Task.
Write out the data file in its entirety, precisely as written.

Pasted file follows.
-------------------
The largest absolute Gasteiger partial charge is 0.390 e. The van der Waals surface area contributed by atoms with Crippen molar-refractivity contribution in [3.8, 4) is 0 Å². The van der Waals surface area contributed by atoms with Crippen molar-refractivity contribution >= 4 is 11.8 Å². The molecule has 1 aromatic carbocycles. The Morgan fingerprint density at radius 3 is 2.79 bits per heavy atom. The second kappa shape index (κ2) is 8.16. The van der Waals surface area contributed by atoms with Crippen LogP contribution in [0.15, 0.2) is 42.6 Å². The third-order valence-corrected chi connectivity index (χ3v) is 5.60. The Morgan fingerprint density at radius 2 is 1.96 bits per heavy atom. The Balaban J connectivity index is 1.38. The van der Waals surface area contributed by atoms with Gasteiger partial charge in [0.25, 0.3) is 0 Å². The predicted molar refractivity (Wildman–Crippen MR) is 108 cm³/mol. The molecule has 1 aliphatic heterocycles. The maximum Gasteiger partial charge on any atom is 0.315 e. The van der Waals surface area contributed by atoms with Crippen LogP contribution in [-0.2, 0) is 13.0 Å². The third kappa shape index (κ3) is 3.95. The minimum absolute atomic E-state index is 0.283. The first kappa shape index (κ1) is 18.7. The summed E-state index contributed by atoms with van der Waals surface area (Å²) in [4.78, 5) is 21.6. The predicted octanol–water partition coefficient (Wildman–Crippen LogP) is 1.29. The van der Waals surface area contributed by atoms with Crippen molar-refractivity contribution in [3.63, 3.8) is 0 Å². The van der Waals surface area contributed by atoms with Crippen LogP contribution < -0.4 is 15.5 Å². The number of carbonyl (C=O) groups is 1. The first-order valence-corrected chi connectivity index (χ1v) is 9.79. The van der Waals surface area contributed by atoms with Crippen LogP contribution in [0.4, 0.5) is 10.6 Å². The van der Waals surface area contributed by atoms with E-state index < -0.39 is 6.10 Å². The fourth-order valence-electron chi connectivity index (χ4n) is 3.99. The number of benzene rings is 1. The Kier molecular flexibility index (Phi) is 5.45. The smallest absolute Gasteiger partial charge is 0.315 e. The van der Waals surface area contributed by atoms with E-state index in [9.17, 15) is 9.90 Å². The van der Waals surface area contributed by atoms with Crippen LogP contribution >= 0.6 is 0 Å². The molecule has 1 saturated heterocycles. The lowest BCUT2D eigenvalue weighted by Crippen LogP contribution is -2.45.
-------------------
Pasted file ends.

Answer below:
The largest absolute Gasteiger partial charge is 0.390 e. The van der Waals surface area contributed by atoms with Crippen molar-refractivity contribution in [3.8, 4) is 0 Å². The van der Waals surface area contributed by atoms with Crippen molar-refractivity contribution >= 4 is 11.8 Å². The molecule has 1 aromatic carbocycles. The Morgan fingerprint density at radius 3 is 2.79 bits per heavy atom. The second kappa shape index (κ2) is 8.16. The van der Waals surface area contributed by atoms with Crippen LogP contribution in [0.15, 0.2) is 42.6 Å². The third-order valence-corrected chi connectivity index (χ3v) is 5.60. The Morgan fingerprint density at radius 2 is 1.96 bits per heavy atom. The Balaban J connectivity index is 1.38. The van der Waals surface area contributed by atoms with Gasteiger partial charge in [0.25, 0.3) is 0 Å². The predicted molar refractivity (Wildman–Crippen MR) is 108 cm³/mol. The molecule has 1 aliphatic heterocycles. The maximum Gasteiger partial charge on any atom is 0.315 e. The van der Waals surface area contributed by atoms with Crippen LogP contribution in [-0.2, 0) is 13.0 Å². The third kappa shape index (κ3) is 3.95. The minimum absolute atomic E-state index is 0.283. The first kappa shape index (κ1) is 18.7. The summed E-state index contributed by atoms with van der Waals surface area (Å²) in [4.78, 5) is 21.6. The predicted octanol–water partition coefficient (Wildman–Crippen LogP) is 1.29. The van der Waals surface area contributed by atoms with Crippen molar-refractivity contribution in [3.63, 3.8) is 0 Å². The van der Waals surface area contributed by atoms with Crippen LogP contribution < -0.4 is 15.5 Å². The number of carbonyl (C=O) groups is 1. The first-order valence-corrected chi connectivity index (χ1v) is 9.79. The van der Waals surface area contributed by atoms with Crippen LogP contribution in [0.4, 0.5) is 10.6 Å². The van der Waals surface area contributed by atoms with E-state index < -0.39 is 6.10 Å². The fourth-order valence-electron chi connectivity index (χ4n) is 3.99. The number of benzene rings is 1. The Kier molecular flexibility index (Phi) is 5.45. The smallest absolute Gasteiger partial charge is 0.315 e. The van der Waals surface area contributed by atoms with E-state index in [9.17, 15) is 9.90 Å². The van der Waals surface area contributed by atoms with Crippen LogP contribution >= 0.6 is 0 Å². The molecule has 1 saturated heterocycles. The lowest BCUT2D eigenvalue weighted by Crippen LogP contribution is -2.45.